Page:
A teen-ager follows the dream God gave him for mission
Sixteen-year-old Rafael leaned forward in his seat, transfixed by what he’d just heard at the 2015 Argentina I WILL GO Conference. A dream was filling his imagination. “Some day I will go to the Middle East,” he promised himself.
“But you can’t go; you don’t know English,” people told him. “So I went to Uruguay as a student missionary and learned Spanish!” he recalls. It’s not a big task for a Brazilian to learn Spanish, but one new language could prepare him for another, he reasoned.
By 2022, when he heard about the I WILL GO conference in Bahia, Brazil, he was serving as an academy chaplain. But he lived 12 hours away and registration had closed. He called the organizers. “I need to be there. I will clean bathrooms. I will sweep. I can hear the preaching while I work!”
During the conference, he shared his dream with everyone he could find who had come from the Middle East. Pastor Preuss, the chaplain at Middle East University (MEU) who was attending the conference, gave what Rafael took as encouragement: “You can’t speak English?” Pastor Preuss questioned. “Then there’s probably a 1% chance we could use you in MENA.” Regardless of the language hurdle, Rafael was ecstatic.
His mother wasn’t excited, though, when he told her about his new friends from the Middle East. “You are dreaming!” she declared. His father was puzzled, “You have a job, an income, you’re on a good ministry track, and you want to go somewhere way out there as a volunteer?” But they agreed to pray about it with him.
One morning as he drove to work, he had a long conversation with God. “Just give me a sign that this is something You want for me,” he begged. He pulled into a small restaurant for breakfast, where wifi was available. “I had just walked in and put my phone on the table,” he recalls, “when it pinged with a message from Pastor Preuss. ‘Rafael, send me your resume.'” The audio message that followed was hard to believe. “Would you accept the invitation to come to Middle East University and study English while you help assist me?”
“Oh God, this is beautiful,” Rafael exclaimed to himself. “This is the sign I asked for!”
But Rafael’s best friend heard of his decision. “Stop, Rafael,” his friend admonished. “This is not good. It’s like leaving the ministry. Don’t do this. You need to stay and develop professionally, get your own church, build a reputation.”
“Even in my discouragement, I kept talking to God,” Rafael recalls. “I told Him over and over again, ‘I need You to show me if I am doing this on my own if this is not good.'” One day in his confusion he slipped into the chapel at the school where he worked. The Bible in his hand dropped open as he slumped into a pew. He stared at the page in front of him, too troubled to know what he needed to read. “Your territory will extend from the desert to Lebanon, . . .” (Joshua 1:4).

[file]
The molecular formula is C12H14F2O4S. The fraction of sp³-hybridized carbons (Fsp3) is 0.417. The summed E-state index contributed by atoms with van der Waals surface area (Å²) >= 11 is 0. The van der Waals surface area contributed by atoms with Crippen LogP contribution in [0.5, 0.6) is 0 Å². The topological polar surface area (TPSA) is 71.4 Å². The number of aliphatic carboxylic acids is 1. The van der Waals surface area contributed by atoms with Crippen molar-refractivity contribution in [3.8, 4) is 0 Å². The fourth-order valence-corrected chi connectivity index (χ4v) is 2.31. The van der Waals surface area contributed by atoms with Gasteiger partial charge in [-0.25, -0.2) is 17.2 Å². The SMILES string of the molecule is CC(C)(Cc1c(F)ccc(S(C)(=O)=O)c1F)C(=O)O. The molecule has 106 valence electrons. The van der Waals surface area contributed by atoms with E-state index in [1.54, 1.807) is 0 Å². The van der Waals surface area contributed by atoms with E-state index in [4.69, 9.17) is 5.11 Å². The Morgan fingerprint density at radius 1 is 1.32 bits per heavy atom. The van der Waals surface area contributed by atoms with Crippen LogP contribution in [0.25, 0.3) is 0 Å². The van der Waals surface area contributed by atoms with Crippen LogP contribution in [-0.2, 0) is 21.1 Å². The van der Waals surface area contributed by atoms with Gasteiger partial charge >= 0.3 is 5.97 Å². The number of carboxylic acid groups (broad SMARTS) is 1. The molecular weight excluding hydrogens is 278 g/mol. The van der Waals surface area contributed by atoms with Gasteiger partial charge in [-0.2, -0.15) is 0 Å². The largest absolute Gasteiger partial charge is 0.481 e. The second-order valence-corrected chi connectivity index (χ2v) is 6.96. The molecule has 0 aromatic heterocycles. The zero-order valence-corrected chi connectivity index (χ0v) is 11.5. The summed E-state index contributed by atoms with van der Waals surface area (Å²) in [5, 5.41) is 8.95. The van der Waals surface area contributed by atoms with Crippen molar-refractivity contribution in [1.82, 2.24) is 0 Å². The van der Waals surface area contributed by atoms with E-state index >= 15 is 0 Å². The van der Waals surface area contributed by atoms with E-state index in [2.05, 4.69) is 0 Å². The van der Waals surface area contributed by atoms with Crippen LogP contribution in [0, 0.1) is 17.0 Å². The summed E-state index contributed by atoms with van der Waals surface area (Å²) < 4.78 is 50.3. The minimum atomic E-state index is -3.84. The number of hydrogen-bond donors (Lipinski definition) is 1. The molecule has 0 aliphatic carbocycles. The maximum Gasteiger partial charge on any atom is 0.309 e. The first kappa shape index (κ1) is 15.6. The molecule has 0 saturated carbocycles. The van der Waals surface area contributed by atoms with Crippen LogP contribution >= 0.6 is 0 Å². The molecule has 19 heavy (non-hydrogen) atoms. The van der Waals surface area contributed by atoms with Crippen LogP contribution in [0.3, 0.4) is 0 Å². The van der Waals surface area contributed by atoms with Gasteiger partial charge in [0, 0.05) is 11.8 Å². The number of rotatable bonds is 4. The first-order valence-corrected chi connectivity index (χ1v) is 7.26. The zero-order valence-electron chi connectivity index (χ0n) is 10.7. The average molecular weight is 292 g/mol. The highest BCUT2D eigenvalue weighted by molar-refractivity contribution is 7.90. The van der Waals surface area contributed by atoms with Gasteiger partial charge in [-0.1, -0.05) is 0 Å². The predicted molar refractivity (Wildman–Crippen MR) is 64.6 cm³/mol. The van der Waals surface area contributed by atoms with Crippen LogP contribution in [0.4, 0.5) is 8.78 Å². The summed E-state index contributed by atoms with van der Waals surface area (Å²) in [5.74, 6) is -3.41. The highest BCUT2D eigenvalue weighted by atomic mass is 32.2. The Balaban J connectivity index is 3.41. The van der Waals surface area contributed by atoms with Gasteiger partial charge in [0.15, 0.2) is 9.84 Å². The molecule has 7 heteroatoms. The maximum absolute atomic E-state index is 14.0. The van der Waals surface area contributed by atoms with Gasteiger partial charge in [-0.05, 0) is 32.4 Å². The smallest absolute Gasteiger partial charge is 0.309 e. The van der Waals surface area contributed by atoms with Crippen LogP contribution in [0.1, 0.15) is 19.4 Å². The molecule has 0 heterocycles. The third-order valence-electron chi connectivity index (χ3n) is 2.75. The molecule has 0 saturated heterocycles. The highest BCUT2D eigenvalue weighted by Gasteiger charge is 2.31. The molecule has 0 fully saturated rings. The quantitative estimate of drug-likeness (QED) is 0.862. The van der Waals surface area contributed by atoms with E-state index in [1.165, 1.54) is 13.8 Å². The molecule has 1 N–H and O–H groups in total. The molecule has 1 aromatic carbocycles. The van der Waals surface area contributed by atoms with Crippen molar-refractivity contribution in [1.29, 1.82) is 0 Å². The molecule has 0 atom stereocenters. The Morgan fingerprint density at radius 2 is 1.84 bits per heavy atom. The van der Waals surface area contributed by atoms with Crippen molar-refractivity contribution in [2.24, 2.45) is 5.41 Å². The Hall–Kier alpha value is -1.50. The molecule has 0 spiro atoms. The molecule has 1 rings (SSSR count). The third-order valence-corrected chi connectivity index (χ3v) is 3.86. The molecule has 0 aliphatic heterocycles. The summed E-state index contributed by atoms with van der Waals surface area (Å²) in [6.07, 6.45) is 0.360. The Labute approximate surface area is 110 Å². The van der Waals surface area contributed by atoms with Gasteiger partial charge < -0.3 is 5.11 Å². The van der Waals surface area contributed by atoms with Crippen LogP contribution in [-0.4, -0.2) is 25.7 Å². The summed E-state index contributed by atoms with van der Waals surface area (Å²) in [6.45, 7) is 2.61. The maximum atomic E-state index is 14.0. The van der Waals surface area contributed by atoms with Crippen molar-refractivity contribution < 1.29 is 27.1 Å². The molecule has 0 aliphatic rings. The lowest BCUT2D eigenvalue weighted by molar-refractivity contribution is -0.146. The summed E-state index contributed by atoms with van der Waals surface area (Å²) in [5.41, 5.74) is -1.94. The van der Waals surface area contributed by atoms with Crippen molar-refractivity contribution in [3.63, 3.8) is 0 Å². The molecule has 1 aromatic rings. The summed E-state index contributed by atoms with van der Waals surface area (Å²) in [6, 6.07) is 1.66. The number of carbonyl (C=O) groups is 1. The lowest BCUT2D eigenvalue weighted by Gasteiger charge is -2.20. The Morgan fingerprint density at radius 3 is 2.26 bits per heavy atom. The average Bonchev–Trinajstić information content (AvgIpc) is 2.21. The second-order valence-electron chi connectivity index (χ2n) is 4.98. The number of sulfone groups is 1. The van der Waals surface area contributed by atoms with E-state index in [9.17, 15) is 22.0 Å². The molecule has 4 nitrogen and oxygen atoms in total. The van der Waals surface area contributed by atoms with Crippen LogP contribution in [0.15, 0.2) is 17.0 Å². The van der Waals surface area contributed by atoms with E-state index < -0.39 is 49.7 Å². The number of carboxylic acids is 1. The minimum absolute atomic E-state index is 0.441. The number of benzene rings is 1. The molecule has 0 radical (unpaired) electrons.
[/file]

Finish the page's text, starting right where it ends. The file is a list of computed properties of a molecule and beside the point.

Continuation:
“Oh.” Startled out of his daze, he sat for a moment. “OK, God. I’m moving ahead.” It was a strange thing to say; he hadn’t even received his visa yet. But he felt at peace, at least until his conference president messaged him a few days later, “Come to my office.” Rafael deeply respected his president. “I suspected he had a plan of his own,” Rafael remembers.
The morning of his appointment his prayer was more urgent than ever. “God, please! Can You give me another sign? My friends are not supportive, I have many people urging me to stay, and now my conference president wants to talk. But if even one person from the Middle East encourages me to go, I will know You want me there.”
As Rafael sat in his car in the conference office parking lot, he buried his face in his hands.”Oh God, I am so confused. Please help me.” As he opened his eyes, his mobile pinged with a notification. His heart raced. The message was from Pastor Preuss: “It’s OK if your visa is not finished. Keep planning to come.”
At this point of the story, Rafael will wipe tears with the back of his hand as he remembers. “In that moment I knew that God wanted me in the Middle East.”
So his heart was settled as he stepped into the president’s office. He listened politely to an offer of a higher position, better pay, and ministry opportunities. “I want you to work here with me,” his president offered.
Rafael cleared his throat. “Thank you, Elder. But I need to tell you something.” He went on to explain how he’d dreamed of serving in the Middle East, his conversations with God, the signs God had given. “I told him that God had called and I had answered, ‘I will go.'”
After a long silence, the conference president leaned back and grinned. “Very nice. Then go! And may God be with you.”
The encouragement of his mentor was priceless to him; so was the growing support of his parents and his best friend’s acknowledgement that clearly God was leading him. They had all heard Rafael’s testimony of God’s unmistakable call and they had watched the eight-year path his answer had taken.
In January 2023 Rafael found himself unpacking his belongings into the few cupboards of a dorm room on the campus of Middle East University, where he is currently volunteering as the assistant campus chaplain.
Yes, he’s learning English. Yes, he’s learning a new culture. Yes, he is at peace that he is exactly where God wants him to be. “But I consider the most meaningful part of all this,” he admits, “is that I will be more effective in leading others to answer God’s call to their lives because I’ve experienced what His call means myself.”